Credit Transferring Process
The process of transferring credits can be divided into four main parts: what transpires prior to a college transfer, what transpires during college transfer, what transpires after college transfer and what proactive efforts are managed to help define academic pathways and agreements between institutions to streamline college transfer.
Prior to college transfer, a student may engage and receive different levels of advising and counseling from an institution they attend. The advising process has an impact on the course enrollment decisions a student makes, which often leads to expectations that course work will transfer or not, depending upon the acknowledged student aspirations and goals. Often, a student changes goals and aspirations as a result of their course exposure.
During college transfer, a student typically applies to a college or university as a prospective student. Different than traditional applicants, a transfer student's academic history is evaluated. This involves enrollment, transfer professionals and the faculty, and requires an in-depth analysis of every course taken by a student at another college or university and/or also including the evaluation of prior life experiences. A college transfer student applying to another college or university, must request academic transcripts from each institution they attended. Each potential receiving institution must wait until they receive the academic transcripts, assemble them by student and match them to the application.
The transcript and course evaluation process can be divided into three distinct stages which result in judgments independent of the student. First, an assessment of the quality of the course must be made. Second, the course must be evaluated on the basis of its comparability to courses at the receiving institution. Finally, the coursework for which credit is granted must be determined to be applicable to the program of study for which the student has applied.
For purposes of ensuring student success in handling the level of difficulty in the targeted academic program and the course work required of it, and protecting the integrity of academic credentials, all three judgments must be made for credit to be granted for the transfer student and to avoid having the student take the required courses as documented. Courses of poor quality, courses for which the receiving institution has no general counterpart, and courses that simply do not apply to the program of study being sought should not, and are not, typically counted toward degree requirements. This standard benefits students by ensuring that they are not inappropriately placed in programs of study and courses for which they are ill prepared.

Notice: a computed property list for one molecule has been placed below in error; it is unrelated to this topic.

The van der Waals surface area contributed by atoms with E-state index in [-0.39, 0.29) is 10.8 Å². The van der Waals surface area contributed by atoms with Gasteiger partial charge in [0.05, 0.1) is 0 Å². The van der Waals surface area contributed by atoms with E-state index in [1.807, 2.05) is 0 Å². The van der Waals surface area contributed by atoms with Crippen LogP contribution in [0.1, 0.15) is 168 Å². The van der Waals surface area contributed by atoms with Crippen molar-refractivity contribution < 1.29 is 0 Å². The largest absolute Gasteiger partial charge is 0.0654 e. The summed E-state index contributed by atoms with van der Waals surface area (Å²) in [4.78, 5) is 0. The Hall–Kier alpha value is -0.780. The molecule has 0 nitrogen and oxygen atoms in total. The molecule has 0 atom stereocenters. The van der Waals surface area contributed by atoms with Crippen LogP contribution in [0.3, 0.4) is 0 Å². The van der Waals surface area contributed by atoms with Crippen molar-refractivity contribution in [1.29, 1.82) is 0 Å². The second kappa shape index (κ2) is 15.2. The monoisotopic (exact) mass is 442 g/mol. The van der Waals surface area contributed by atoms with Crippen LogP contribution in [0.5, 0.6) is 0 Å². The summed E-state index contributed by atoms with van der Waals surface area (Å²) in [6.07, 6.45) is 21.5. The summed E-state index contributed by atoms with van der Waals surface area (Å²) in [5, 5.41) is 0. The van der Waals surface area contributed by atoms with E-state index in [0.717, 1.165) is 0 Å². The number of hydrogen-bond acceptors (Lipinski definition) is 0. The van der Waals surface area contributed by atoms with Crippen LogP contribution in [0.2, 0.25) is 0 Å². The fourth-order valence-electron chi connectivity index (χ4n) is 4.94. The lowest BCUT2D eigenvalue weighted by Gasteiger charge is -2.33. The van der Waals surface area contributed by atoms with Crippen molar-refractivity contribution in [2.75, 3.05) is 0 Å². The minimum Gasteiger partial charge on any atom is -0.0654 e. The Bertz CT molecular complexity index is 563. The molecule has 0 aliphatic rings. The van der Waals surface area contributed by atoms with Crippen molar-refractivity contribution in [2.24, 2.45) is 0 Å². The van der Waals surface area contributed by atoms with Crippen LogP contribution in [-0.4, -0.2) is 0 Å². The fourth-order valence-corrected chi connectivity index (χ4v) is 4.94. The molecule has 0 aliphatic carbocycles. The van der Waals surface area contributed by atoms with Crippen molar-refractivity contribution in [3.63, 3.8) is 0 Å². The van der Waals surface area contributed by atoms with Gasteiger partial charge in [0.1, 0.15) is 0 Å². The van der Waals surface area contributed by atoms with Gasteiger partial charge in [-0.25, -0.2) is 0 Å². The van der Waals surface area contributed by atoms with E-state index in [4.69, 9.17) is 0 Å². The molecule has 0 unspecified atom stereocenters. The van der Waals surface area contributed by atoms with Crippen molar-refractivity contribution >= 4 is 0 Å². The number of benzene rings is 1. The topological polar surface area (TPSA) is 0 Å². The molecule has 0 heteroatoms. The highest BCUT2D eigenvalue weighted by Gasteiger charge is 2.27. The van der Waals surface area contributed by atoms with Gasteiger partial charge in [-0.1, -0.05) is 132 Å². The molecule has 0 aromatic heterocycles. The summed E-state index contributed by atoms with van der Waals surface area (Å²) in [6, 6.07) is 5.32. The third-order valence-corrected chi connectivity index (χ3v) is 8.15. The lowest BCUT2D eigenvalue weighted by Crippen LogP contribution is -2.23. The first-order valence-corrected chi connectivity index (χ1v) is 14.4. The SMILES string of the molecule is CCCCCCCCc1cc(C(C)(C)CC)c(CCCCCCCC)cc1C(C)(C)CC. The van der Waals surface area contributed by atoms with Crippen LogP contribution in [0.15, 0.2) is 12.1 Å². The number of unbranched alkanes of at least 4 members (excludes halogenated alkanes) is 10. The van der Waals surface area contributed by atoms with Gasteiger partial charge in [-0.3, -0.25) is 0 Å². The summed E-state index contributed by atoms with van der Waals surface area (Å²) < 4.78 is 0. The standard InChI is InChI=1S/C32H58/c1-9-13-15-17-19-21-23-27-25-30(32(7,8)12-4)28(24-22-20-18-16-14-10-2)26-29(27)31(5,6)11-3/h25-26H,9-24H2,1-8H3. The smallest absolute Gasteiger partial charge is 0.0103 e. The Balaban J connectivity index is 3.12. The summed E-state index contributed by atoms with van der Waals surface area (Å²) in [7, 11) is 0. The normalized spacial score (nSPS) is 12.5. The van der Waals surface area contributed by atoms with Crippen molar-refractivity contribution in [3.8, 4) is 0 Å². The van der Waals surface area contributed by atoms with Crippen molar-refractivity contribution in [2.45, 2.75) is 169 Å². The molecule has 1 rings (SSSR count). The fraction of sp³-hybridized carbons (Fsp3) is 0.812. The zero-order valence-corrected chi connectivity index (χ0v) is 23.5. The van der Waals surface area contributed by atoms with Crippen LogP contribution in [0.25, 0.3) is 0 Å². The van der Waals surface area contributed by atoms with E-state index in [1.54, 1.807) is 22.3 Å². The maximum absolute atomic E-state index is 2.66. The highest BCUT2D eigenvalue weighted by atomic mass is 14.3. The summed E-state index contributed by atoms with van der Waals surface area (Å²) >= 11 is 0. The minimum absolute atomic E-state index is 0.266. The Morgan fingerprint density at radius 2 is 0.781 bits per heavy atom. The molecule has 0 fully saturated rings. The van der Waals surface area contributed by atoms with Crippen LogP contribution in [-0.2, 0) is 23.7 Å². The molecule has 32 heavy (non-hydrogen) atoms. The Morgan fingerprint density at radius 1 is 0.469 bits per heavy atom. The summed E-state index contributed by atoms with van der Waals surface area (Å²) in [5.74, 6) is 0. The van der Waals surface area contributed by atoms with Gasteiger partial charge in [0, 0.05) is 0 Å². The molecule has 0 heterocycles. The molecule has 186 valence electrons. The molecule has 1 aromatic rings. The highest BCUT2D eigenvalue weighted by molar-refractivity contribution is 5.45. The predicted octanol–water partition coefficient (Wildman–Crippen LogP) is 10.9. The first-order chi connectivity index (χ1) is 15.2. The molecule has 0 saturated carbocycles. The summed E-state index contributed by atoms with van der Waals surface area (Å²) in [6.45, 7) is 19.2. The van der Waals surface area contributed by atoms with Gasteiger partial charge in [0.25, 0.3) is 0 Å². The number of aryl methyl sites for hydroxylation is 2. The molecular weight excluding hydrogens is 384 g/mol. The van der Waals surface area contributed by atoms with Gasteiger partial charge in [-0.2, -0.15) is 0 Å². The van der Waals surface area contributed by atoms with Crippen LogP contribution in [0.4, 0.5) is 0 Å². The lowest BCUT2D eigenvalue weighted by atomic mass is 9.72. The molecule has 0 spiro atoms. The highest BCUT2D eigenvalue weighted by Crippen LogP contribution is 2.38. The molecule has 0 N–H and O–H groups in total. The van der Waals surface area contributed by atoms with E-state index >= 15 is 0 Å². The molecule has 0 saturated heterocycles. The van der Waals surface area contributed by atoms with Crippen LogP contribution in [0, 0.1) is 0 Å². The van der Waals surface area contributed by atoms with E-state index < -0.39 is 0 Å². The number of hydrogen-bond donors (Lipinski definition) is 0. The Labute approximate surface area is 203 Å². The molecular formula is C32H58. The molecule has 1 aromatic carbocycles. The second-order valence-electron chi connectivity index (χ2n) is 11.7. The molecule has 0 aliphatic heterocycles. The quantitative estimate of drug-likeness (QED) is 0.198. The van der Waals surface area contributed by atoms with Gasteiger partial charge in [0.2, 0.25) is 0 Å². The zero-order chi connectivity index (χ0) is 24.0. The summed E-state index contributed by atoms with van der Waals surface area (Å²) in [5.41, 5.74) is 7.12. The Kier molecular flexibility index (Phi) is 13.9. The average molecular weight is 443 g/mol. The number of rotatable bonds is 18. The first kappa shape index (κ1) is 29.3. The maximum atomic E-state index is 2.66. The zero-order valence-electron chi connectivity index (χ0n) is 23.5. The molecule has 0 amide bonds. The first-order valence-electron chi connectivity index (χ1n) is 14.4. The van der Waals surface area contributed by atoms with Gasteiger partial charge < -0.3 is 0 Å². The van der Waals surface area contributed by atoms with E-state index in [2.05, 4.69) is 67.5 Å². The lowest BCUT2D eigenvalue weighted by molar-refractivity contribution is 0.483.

Concrete determinations with regard to the three-part analysis described above can range in difficulty. Transfer professionals at institutions with significant transfers-in often have a course-by-course understanding of academic offerings of their sending institutions. This course-level understanding is typically arrived at through intensive reviews of course syllabi, textbooks and supplemental materials used in courses, knowledge of faculty and their qualifications at sending institutions, and lengthy consultations with departmental faculty at the receiving institution in connection with each course. Expensive and labor-intensive as sounds, this process represents the ideal method of course credit evaluation and decisions.
Once a particular course from a specific institution has been evaluated, if it is encountered again on a different student’s transcript, the same course credit decision can be applied until the course content changes. At many institutions, evaluations are captured in course equivalency tables or databases that are available to evaluators as a means of expediting the process.
At most institutions, however, the process is entirely manual, and is driven by the experience and knowledge of expert evaluators. This further complicates how a student can be advised at sending institutions, since much of the knowledge on how course work will count, is not readily available to the advisers or students at sending institutions. Usually in the movement from one institution to another, students are evaluated and receive all, partial or no transfer credit for completed courses already taken. The evaluation usually is preliminary prior to enrollment and won't be official until after the student is enrolled and the full degree audit report or checklist is completed and delivered to the student. As a result of the time lapse, students often learn they need to take additional course work or re-take course work that was not sufficient to meet the degree requirements for their selected program of study.
Institutions generally require a minimum satisfactory grade in each course taken. Students should check course equivalency maps and transfer guides to validate how courses in one institution will relate to the potential receiver institution. Even though prior courses may be comparable, it does not mean the receiving institution will count the course credit toward degree completion. Prior courses taken could either be accepted as electives, accepted as filling a degree requirement or not accepted at all.
Read more about this topic: Transfer Credit
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